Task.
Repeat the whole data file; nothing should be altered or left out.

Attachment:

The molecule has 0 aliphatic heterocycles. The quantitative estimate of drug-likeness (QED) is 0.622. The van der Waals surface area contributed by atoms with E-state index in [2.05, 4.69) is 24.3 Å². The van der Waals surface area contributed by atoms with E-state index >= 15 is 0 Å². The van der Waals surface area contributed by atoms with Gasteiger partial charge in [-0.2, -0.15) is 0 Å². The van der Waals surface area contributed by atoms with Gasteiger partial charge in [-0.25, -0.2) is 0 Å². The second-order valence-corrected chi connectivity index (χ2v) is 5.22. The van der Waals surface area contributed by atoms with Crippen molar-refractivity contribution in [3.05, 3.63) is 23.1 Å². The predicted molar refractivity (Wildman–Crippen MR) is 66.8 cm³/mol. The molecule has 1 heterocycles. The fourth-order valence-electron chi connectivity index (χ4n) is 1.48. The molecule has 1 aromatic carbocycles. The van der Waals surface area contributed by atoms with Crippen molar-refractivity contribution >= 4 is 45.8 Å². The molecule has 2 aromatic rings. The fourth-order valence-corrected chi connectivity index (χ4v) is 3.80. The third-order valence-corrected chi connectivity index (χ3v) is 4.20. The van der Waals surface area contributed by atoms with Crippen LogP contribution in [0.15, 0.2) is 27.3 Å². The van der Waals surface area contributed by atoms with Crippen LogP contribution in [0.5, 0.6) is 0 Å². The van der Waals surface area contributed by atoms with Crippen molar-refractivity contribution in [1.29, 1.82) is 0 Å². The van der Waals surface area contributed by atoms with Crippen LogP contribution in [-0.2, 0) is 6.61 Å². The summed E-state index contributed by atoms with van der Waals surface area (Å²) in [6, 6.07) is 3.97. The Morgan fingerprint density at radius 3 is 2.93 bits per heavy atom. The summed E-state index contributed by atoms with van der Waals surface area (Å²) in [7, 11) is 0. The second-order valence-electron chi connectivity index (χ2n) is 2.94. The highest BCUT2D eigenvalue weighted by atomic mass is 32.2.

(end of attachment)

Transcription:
The molecule has 0 aliphatic heterocycles. The quantitative estimate of drug-likeness (QED) is 0.622. The van der Waals surface area contributed by atoms with E-state index in [2.05, 4.69) is 24.3 Å². The van der Waals surface area contributed by atoms with E-state index >= 15 is 0 Å². The van der Waals surface area contributed by atoms with Gasteiger partial charge in [-0.2, -0.15) is 0 Å². The van der Waals surface area contributed by atoms with Gasteiger partial charge in [-0.25, -0.2) is 0 Å². The second-order valence-corrected chi connectivity index (χ2v) is 5.22. The van der Waals surface area contributed by atoms with Crippen molar-refractivity contribution in [3.05, 3.63) is 23.1 Å². The predicted molar refractivity (Wildman–Crippen MR) is 66.8 cm³/mol. The molecule has 1 heterocycles. The fourth-order valence-electron chi connectivity index (χ4n) is 1.48. The molecule has 1 aromatic carbocycles. The van der Waals surface area contributed by atoms with Crippen molar-refractivity contribution >= 4 is 45.8 Å². The molecule has 2 aromatic rings. The fourth-order valence-corrected chi connectivity index (χ4v) is 3.80. The third-order valence-corrected chi connectivity index (χ3v) is 4.20. The van der Waals surface area contributed by atoms with Crippen LogP contribution in [0.15, 0.2) is 27.3 Å². The van der Waals surface area contributed by atoms with Crippen LogP contribution in [0.5, 0.6) is 0 Å². The van der Waals surface area contributed by atoms with Crippen molar-refractivity contribution in [1.29, 1.82) is 0 Å². The van der Waals surface area contributed by atoms with Crippen LogP contribution in [-0.2, 0) is 6.61 Å². The summed E-state index contributed by atoms with van der Waals surface area (Å²) in [6, 6.07) is 3.97. The Morgan fingerprint density at radius 3 is 2.93 bits per heavy atom. The summed E-state index contributed by atoms with van der Waals surface area (Å²) in [7, 11) is 0. The second-order valence-electron chi connectivity index (χ2n) is 2.94. The highest BCUT2D eigenvalue weighted by atomic mass is 32.2.